Douglas Knox, “What is the Thing that Changes?: Space and Time through the Atlas of Historical County Boundaries

Case Studies–Historical Archives (March 16):

Douglas Knox, “What is the Thing that Changes?: Space and Time through the Atlas of Historical County Boundaries” (paperslidesvideo)

[00:00]

[Julia Flanders] Okay. Next up we have three case studies focusing on historical archives starting with Douglas Knox.

[00:16]
[Douglas Knox] I’ve really enjoyed all the discussion we’ve had and the fact that we all come from different perspectives. Some of you may share my story. In my experience, five simple words are really all anyone should need to get started grappling with data modeling issues unwittingly. Oh, my spacebar is not working. I’m sorry. Let me try this again. [Pause]

[01:03]

“How hard can it be?” That’s what has gotten me started many times. And it’s a very productive question, if you ask it in the right rhetorical spirit. [technical pause]

[01:43]

So counties you would think would very easy. This is a visualization that comes with a D3 javascript library for visualization. That’s an example. They give you lots of examples. It’s evidence that this is easy. We know what counties are in the United States. They have boundaries that are fixed. There’s a lot of data that’s collected around them, census data. This is unemployment density in 2009. We could take 2008, 2007, and compare/visualize [them]. I’ve spent a lot of time working among historians, and now I’d like to push back in time a little bit. So we can go to the published census volumes, we can look at the Historical Census Browser that the University of Virginia has had up for many years, and pick a year, then look at the state census values or county census values. Maybe Portage County, Wisconsin. There we can choose some population figures from 1840 and 1850. In 1840, you notice that there are 1600 people in Portage County. In 1850, there are about 1200 people. Portage County seems to have lost some population. Wisconsin became a state in 1848, so you’d think that it would be growing, something’s happening. It’s a very white state, so there’s a very white county. There’s a highly skewed male-female ratio that becomes somewhat less skewed. So this is a common thing that historians do with data — you pick two years for the same county.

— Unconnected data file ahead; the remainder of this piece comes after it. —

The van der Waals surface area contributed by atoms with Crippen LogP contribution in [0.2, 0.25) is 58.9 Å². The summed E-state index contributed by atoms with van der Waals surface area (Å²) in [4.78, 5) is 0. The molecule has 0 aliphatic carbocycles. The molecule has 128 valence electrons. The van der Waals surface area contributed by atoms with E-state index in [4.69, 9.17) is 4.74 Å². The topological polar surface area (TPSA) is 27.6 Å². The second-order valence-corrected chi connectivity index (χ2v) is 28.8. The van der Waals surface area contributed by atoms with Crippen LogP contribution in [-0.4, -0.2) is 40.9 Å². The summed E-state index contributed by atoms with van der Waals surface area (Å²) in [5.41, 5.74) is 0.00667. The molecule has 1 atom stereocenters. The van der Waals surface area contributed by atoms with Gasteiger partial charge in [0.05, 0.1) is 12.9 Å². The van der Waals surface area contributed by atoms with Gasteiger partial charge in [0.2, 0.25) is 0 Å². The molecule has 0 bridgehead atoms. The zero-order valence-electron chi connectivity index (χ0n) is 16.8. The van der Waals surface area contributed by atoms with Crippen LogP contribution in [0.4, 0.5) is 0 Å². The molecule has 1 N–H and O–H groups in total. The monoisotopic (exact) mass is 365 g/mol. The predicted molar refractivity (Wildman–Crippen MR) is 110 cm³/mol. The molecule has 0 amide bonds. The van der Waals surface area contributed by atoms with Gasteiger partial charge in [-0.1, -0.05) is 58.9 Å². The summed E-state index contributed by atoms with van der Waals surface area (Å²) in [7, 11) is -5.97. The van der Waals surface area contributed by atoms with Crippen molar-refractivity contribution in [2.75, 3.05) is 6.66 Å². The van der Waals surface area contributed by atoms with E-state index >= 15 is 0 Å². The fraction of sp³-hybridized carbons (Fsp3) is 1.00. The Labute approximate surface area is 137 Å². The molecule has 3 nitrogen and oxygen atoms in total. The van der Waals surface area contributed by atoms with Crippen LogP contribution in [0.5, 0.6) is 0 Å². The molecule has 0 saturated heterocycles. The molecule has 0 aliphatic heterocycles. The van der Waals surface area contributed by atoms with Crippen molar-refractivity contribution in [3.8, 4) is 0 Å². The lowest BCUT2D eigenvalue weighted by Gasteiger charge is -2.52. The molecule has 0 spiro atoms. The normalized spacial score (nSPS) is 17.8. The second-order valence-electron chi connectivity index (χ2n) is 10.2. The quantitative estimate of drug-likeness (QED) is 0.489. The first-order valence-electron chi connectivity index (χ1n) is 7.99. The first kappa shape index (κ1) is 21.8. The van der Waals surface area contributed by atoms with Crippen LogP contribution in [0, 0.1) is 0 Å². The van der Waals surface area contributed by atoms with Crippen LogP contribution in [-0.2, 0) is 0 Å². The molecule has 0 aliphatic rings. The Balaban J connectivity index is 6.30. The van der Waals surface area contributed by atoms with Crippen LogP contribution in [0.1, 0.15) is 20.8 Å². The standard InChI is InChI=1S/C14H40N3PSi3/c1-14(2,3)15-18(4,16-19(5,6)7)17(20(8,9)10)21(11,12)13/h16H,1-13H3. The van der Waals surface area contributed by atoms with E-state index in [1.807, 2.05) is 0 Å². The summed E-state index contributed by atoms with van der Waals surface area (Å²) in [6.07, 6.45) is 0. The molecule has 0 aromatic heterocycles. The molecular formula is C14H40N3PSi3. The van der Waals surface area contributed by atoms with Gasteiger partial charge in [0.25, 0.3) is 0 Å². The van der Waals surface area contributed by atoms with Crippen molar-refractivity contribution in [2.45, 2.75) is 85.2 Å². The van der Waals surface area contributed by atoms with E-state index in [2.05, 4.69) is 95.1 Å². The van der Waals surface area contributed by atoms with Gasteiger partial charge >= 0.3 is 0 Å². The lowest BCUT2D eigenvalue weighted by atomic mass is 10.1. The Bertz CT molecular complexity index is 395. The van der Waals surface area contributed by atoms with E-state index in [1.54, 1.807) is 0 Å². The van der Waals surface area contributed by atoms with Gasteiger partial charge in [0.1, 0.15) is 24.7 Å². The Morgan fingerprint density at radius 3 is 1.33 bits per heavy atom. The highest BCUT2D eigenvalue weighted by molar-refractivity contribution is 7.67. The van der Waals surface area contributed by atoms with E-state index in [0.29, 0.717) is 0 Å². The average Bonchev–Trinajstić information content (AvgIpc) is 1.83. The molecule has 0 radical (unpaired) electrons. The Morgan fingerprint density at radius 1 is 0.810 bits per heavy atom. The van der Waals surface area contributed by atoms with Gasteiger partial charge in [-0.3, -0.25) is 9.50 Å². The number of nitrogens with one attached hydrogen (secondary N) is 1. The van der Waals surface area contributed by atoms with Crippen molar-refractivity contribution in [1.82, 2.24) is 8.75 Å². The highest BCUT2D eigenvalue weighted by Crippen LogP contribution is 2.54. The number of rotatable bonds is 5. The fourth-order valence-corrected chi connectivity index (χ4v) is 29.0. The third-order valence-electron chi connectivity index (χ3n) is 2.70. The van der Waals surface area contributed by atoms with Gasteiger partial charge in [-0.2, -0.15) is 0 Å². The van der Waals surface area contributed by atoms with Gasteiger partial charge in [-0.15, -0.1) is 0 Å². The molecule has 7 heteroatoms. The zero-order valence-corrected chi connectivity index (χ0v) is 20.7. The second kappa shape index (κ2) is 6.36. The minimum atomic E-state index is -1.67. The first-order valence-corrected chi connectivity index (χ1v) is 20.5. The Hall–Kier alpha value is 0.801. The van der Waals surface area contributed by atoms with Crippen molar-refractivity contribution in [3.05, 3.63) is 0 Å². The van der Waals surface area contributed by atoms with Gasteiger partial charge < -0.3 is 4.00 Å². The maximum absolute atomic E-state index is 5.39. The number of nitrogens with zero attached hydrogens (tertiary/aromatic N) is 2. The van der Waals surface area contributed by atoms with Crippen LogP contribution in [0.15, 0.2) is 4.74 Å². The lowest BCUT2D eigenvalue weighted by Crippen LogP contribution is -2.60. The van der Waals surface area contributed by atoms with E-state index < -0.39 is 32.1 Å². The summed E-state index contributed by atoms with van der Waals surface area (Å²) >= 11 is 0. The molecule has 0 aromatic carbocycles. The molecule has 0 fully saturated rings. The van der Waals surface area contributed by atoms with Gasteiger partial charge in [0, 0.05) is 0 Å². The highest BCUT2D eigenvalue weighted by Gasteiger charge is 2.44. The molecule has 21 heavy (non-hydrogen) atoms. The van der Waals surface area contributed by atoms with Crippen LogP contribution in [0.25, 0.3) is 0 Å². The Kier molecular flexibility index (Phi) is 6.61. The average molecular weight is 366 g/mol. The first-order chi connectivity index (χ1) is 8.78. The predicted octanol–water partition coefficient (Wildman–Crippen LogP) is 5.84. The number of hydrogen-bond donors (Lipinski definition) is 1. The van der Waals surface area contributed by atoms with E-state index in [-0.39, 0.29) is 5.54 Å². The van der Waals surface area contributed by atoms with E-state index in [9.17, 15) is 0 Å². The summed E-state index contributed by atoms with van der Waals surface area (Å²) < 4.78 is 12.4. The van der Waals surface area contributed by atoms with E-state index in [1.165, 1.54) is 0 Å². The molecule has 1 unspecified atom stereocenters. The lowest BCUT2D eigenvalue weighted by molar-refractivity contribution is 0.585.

[Pause for technical issue [03:25-03:40]]

How’s this? Okay. Thank you. We see the population. Something’s happening. We’ve got two points, we’ve got one county, and we can start building a story or speculating what’s behind this. Well, one of the interesting things about Portage County, though, is that it’s a different county in some sense. The coordinates stream has a “date modified” value, let’s say, in Allen’s [Renear] terms. So, is it really the same county or isn’t it? What we’re seeing here in 1840, that’s not a sloppy arrow. Portage County in 1840 really did consist of two noncontiguous areas. They had been contiguous. Another county got stamped out to the west of it and separated them. By 1850, it moved. It didn’t really just kind of slide up there. If I showed you what happened in the 1840s, there was a big Portage County — Portage County was much bigger. It encompassed both of these areas and went all the way to the Northern border of Wisconsin.

[04:37]

So boundaries do make a difference. And in some way, identity makes a difference. This is a problem only because we commit to Portage County. That slide was borrowed from John Long, who’s the editor of Atlas of Historical County Boundaries. This was a project of the Newberry Library that was completed in 2010. It took 20 years. It documents every change in counties in the United States from the 1630s to the year 2000, state by state. I worked at the Newberry for 15 years until recently and was just down the hallway from John and his colleagues for many years. There’s the Newberry.

[05:20]